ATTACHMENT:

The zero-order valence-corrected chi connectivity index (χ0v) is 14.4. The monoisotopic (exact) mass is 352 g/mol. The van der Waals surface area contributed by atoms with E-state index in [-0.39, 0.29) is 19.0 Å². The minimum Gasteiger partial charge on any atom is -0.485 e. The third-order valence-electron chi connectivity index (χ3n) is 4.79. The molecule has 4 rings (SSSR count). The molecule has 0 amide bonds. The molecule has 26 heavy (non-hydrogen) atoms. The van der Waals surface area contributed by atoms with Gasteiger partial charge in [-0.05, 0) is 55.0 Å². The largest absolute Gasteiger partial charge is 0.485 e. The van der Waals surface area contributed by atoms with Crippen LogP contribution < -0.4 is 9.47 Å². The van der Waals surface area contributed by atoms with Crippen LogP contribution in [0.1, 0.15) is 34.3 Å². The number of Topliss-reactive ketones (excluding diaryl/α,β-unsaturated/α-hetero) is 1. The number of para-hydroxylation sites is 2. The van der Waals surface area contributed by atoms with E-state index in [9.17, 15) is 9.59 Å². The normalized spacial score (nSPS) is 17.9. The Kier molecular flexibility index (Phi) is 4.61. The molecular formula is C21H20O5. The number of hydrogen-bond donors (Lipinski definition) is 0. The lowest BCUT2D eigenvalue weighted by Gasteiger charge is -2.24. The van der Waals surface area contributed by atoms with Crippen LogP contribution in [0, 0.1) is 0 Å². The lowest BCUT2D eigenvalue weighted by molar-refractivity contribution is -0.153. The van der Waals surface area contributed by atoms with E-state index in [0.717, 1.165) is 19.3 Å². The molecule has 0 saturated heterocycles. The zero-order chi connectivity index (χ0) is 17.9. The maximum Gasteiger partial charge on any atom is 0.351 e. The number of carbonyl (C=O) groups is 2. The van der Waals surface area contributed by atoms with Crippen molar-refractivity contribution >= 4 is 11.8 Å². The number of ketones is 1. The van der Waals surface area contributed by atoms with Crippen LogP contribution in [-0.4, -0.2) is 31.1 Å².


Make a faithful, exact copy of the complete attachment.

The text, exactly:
The zero-order valence-corrected chi connectivity index (χ0v) is 14.4. The monoisotopic (exact) mass is 352 g/mol. The van der Waals surface area contributed by atoms with E-state index in [-0.39, 0.29) is 19.0 Å². The minimum Gasteiger partial charge on any atom is -0.485 e. The third-order valence-electron chi connectivity index (χ3n) is 4.79. The molecule has 4 rings (SSSR count). The molecule has 0 amide bonds. The molecule has 26 heavy (non-hydrogen) atoms. The van der Waals surface area contributed by atoms with Gasteiger partial charge in [-0.05, 0) is 55.0 Å². The largest absolute Gasteiger partial charge is 0.485 e. The van der Waals surface area contributed by atoms with Crippen LogP contribution < -0.4 is 9.47 Å². The van der Waals surface area contributed by atoms with Crippen LogP contribution in [0.1, 0.15) is 34.3 Å². The number of Topliss-reactive ketones (excluding diaryl/α,β-unsaturated/α-hetero) is 1. The number of para-hydroxylation sites is 2. The van der Waals surface area contributed by atoms with E-state index in [9.17, 15) is 9.59 Å². The normalized spacial score (nSPS) is 17.9. The Kier molecular flexibility index (Phi) is 4.61. The molecular formula is C21H20O5. The number of hydrogen-bond donors (Lipinski definition) is 0. The lowest BCUT2D eigenvalue weighted by Gasteiger charge is -2.24. The van der Waals surface area contributed by atoms with Crippen LogP contribution in [0, 0.1) is 0 Å². The lowest BCUT2D eigenvalue weighted by molar-refractivity contribution is -0.153. The van der Waals surface area contributed by atoms with E-state index in [0.717, 1.165) is 19.3 Å². The molecule has 0 saturated heterocycles. The zero-order chi connectivity index (χ0) is 17.9. The maximum Gasteiger partial charge on any atom is 0.351 e. The number of carbonyl (C=O) groups is 2. The van der Waals surface area contributed by atoms with Crippen molar-refractivity contribution >= 4 is 11.8 Å². The number of ketones is 1. The van der Waals surface area contributed by atoms with Crippen LogP contribution in [-0.4, -0.2) is 31.1 Å².